Iran, UK and the trust that has been lost

March 12, The Iran Project – Iran and UK enjoy long-lasting ties, which have been drawn from the governments of the two countries to the deep relations between the people of the two nations.

 It is predicted that not in a near future, the distrust would be further expanded between the people of two countries under the shadow of verbal war and inconsistent performance of the two sides.

  Iran & Britain, the early days

Although the aged-old Iran and UK relationship have so far witnessed lots of ups and downs, the people of the two countries have had cordial relations, time of which dates back even before the official start of relationships between the two governments.

At early stage, the Iranians had fully trusted UK at the governmental and national level and had always obeyed the ancient proverb of “enemy of my enemy is my friend”.

As per this famous proverb, due to the conflict created between UK and Russia, which was considered as the dangerous neighbor of Iran at that period of time, Tehran and London enjoyed warm relations.

During the rule of Safavid dynasty (1502-1722) the relations between Iran and UK flourished and reached the highest level as an English citizen was appointed as Iran’s ambassador in Europe.

At the same time, the root cause of distrust between Iran and UK was founded during that period.

 UK’s Lacks of Commitment

During the Safavid era, the UK breached its commitments towards Iran and reinforced its political ties with Iran’s regional rivals, a move which destroyed the Iranian confidence in UK.

Since the Safavid era, the British people have become famous for their different kinds of characteristics like moths, sly and treacherous among Iranians.

A part of UK’s violation of its commitments resulted from conditions of Europe at that specific time of history.

At that time, the UK was trying to take care of its colonial India from the two great powers of that time including Russia and France.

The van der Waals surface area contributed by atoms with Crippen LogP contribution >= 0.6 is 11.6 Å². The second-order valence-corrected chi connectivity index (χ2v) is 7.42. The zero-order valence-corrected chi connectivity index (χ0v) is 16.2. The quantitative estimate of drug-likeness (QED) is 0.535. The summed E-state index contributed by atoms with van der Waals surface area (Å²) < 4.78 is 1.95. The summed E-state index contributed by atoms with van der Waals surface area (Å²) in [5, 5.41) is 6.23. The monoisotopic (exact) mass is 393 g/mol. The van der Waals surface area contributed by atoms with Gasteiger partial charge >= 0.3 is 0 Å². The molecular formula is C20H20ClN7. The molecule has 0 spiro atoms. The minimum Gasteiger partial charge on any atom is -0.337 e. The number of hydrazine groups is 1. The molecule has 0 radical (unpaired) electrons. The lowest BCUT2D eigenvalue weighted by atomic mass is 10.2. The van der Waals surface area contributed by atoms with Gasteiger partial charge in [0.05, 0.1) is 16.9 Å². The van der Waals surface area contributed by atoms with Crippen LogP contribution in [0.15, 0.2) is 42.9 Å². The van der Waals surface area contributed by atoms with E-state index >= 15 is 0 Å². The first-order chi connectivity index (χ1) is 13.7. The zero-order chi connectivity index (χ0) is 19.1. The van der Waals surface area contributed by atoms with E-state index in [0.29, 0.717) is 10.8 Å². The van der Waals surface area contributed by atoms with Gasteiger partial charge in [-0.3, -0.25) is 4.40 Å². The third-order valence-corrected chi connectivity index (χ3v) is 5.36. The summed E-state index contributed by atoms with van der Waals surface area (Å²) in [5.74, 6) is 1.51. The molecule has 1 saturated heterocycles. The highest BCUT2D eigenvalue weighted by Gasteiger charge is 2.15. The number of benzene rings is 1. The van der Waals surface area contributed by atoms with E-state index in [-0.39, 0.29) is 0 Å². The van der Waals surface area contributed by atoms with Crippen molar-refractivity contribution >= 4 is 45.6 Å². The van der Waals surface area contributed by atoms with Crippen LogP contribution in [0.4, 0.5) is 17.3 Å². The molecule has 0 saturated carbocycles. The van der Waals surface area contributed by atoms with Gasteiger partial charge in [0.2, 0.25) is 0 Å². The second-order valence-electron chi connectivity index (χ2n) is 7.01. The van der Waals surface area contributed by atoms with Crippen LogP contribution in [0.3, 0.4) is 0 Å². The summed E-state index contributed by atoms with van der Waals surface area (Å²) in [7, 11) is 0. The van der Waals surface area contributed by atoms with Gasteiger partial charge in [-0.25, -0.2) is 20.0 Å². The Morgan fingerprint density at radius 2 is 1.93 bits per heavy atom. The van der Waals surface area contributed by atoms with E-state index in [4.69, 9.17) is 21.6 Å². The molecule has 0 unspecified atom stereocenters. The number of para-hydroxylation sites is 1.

On the other hand, during the Nader Shah Afshar (1736-1744), Iran had become a serious source of worry for the UK.

However, lack of Iran’s confidence in UK was not popularly obvious before Mashrotiat (Iranian Constitutional Revolution) and the British Embassy building in Tehran was considered as a safe haven for Iranians, to the extent that during the Mashrotiat era a large sit-in took place in the building against domestic tyranny in Iran and such manner has been remembered in so far.

1953 Iranian coup d’état: Coup de Grace

Britain accomplice in the 1953 Iranian coup, known in Iran as the 28 Mordad coup, was considered as the coup de grace to the lack of Iranians’ confidence in the UK.

The entrance of UK military forces to Iran during the World War I and II, are considered as the root cause of Iranian anger and distrust to the UK.

In World War I, many Iranians died as a result of the famine caused by the presence of foreign forces in the country.

And the wound of that tragic event had not been treated so far. At that time, British forces prevented the transfer of grain from other countries to Iran.

On the other hand, the UK bought the grain of Iranian market for its domestic use by high price or resorting to force or even shooting some patriotic businessmen who did not want to sell them the grain.

During the Pahlavid (1941-1979) era, the Iranian people lack confidence in the UK.

The outrage of Iranians from the presence of British in the oil-rich areas, led to nationalization of Iran’s oil industry in March 20, 1951 by the country’s then democratically-elected Prime Minister, Mohammad Mosaddeq.

 The chaos erupted following the nationalization of Iran’s oil industry, distorted Britain as the most hated foreign government in the eyes of the Iranian people. And many Iranians deemed UK as the main culprit behind the collapse of  Mossadegh who was popular among many Iranians.

It is worth mentioning that one of the positive points remained in the minds of the Iranians, was the role BBC played in the second Pahlavi era and the years before the victory of 1979 Revolution in Iran.

At that time, the BBC local news was considered as a media for announcing anti-Pahlavi statements and managed to restore trust of Iranians at that period of time.

That is why after the victory of the Islamic Revolution, the British Embassy did not suffer the same fate of US Embassy in Tehran.

But after the start of Iran-Iraq eight-year imposed war, the relations between Islamic Republic of Iran and UK strained and as a result the Iranian people lost their faith to Britain again.

UK a puppeteer of new regional anti-Iran sedition

 After the 2009 Iran presidential election and the inauguration of BBC Persian TV, the thought of common Iranian people and some elites totally chanced toward UK and such approach is enduring until now.

The UK recent approach is considered as new movement of Old Fox (a term used by Iranians to describe Britain) for attempting to dominate its previous colony.

 The current measures of British Prime Minister Theresa May and her relations with the Persian Gulf states, have fueled speculation among Iranians that the UK is seeking to create new sedition beyond the Iranian borders and the Iranian historical distrust has also strengthened such impression.